The final exam is cumulative, spanning all the material we covered during the semester. Specifically, this is Chapters 1 - 12 and 14 - 16. We covered only a portion of the material in certain chapters, while some material (such as topological conjugacy) was covered in greater, more rigorous detail than in the text, so be sure to refer to your class notes. It is highly recommended that you go over homework problems, the midterm exams, the computer projects and your class notes.

I have also listed some sample problems from Chapters 14 - 16 below. For problems from other Chapters, see the previous exam review sheets. In addition, some sample final exam questions are provided here (PDF File).

**Exam Review:** We will review for the final exam on Thursday, May 6th from 10:00 - 11:30 am
in Swords 328. Please come prepared with specific questions.

The following topics, definitions and theorems are important material
for the exam. You may be asked to define some terms precisely as well
as state and/or prove important theorems.

- Basic Theory: iteration, the nth iterate of a function, web diagrams (graphical analysis), the Butterfly Effect
- Important Pioneers in the Field: Lorenz, Mandelbrot, Poincare, Smale, Yorke, Libchaber, Fatou and Julia, Douady and Hubbard (know who they are and what their contributions were)
- Types of Orbits: fixed points, periodic points, eventually fixed and periodic points, asymptotic orbits, infinite orbits, chaotic orbits
- Stability Types of Fixed and Periodic Points: (for both the real and complex cases), attracting, repelling, super-attracting, neutral, weakly attracting, weakly repelling
- Important Examples of Dynamical Systems: the quadratic map
**Q_c(x) = x^2 + c**or**z^2 + c**, the doubling function, the logistic map**F_lambda = lambda x(1-x)**, the shift map, piecewise linear functions - Bifurcation Theory: saddle-node bifurcation, period-doubling bifurcation, bifurcation diagram, how to find bifurcation values and describe the type of bifurcation, the bifurcations of Q_c(x)
- Orbit Diagrams: how they are created, what they reveal, period-doubling bifurcations, period-n windows, self-similarity, theory of renormalization, Feigenbaum's constant
- Topological Conjugacy: definition, homeomorphism, commutative diagrams, properties that are preserved under conjugacy (ie. periodic points, basin of attraction, chaos, etc.)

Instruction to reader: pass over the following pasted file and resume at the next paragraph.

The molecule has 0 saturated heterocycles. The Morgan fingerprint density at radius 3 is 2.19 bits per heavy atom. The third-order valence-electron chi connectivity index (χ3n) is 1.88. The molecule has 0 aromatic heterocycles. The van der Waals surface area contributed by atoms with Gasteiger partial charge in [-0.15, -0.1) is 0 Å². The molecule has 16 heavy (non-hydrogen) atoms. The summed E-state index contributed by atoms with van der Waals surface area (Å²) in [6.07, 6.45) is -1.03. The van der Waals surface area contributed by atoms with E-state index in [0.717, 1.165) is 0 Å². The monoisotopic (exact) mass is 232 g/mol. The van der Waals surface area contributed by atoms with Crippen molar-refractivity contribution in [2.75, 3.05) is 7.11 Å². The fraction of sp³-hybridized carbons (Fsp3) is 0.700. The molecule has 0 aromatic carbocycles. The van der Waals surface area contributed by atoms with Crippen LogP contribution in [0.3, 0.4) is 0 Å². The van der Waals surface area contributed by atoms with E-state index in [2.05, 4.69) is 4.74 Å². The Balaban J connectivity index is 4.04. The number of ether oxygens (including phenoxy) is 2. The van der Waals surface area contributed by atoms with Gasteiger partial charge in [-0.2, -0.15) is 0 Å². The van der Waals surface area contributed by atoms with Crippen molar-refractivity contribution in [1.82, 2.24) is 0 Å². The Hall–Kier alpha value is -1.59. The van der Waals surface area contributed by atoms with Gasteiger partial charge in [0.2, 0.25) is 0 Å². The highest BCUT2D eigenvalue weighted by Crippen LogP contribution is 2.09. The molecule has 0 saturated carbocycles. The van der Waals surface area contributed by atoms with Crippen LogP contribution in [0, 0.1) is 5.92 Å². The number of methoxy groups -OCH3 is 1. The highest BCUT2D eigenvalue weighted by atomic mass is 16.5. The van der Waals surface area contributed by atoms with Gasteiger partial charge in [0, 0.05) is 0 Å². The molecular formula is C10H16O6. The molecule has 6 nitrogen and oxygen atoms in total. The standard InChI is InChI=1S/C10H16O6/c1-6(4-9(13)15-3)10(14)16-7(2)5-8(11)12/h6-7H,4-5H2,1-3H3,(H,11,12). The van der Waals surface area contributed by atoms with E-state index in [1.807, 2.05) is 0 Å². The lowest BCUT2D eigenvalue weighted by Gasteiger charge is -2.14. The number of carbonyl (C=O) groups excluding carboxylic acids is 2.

- Symbolic Dynamics: Sequence Space (Sigma_2), the metric (distance function) d(s,t) on Sigma_2, the Proximity Theorem, the shift map (sigma), properties of the shift map (continuous, contains a dense orbit, periodic points, conjugate to Q_c for c < -2, etc.), continuity of functions on Sigma_2
- The Quadratic Map for c <= -2: Cantor sets (definition, general construction of, uncountable sets), the middle-thirds Cantor set, ternary expansions, the itinerary map S (the conjugacy between Q_c and sigma)
- Chaos: definition, dense sets, dense orbits, topological transitivity, sensitive dependence on initial conditions, what is preserved under topological conjugacy and what is not, examples of chaotic dynamical systems
- Sarkovskii's Theorem: statement of, Sarkovskii's ordering of the natural numbers, converse of, the period 3 Theorem, piecewise linear functions as examples of the converse to Sarkovskii's theorem
- The Importance of the Critical Orbit: Schwarzian derivative, basin of attraction, immediate basin of attraction, the consequence of having negative Schwarzian derivative everywhere
- Fractals: definition, topological dimension, fractal dimension, self-similarity, key examples (Cantor set, Koch snowflake curve, Sierpinski triangle)
- Complex Functions: properties of complex numbers (arithmetic, modulus, argument, polar form, square root), dynamics of complex linear functions, the complex derivative
- Complex Dynamics: periodic points and their stability types, the Julia set, the Fatou set, the filled Julia set, the Mandelbrot set
- Other Important Concepts/Theorems: Intermediate Value Theorem, Mean Value Theorem, Chain Rule, Fixed Point Theorem, Attracting and Repelling Fixed Point Theorems, open and closed sets, totally disconnected set, Fact 1 in the proof of the Period 3 Theorem

**Some Practice Problems:**

**Chapter 14: ** 11, 14

**Chapter 15: ** 2c, 2e, 3c, 3e, 5a, 5d, 5e, 5f, 8d, 8f, 10

**Chapter 16: ** 1, 5a, 5b, 8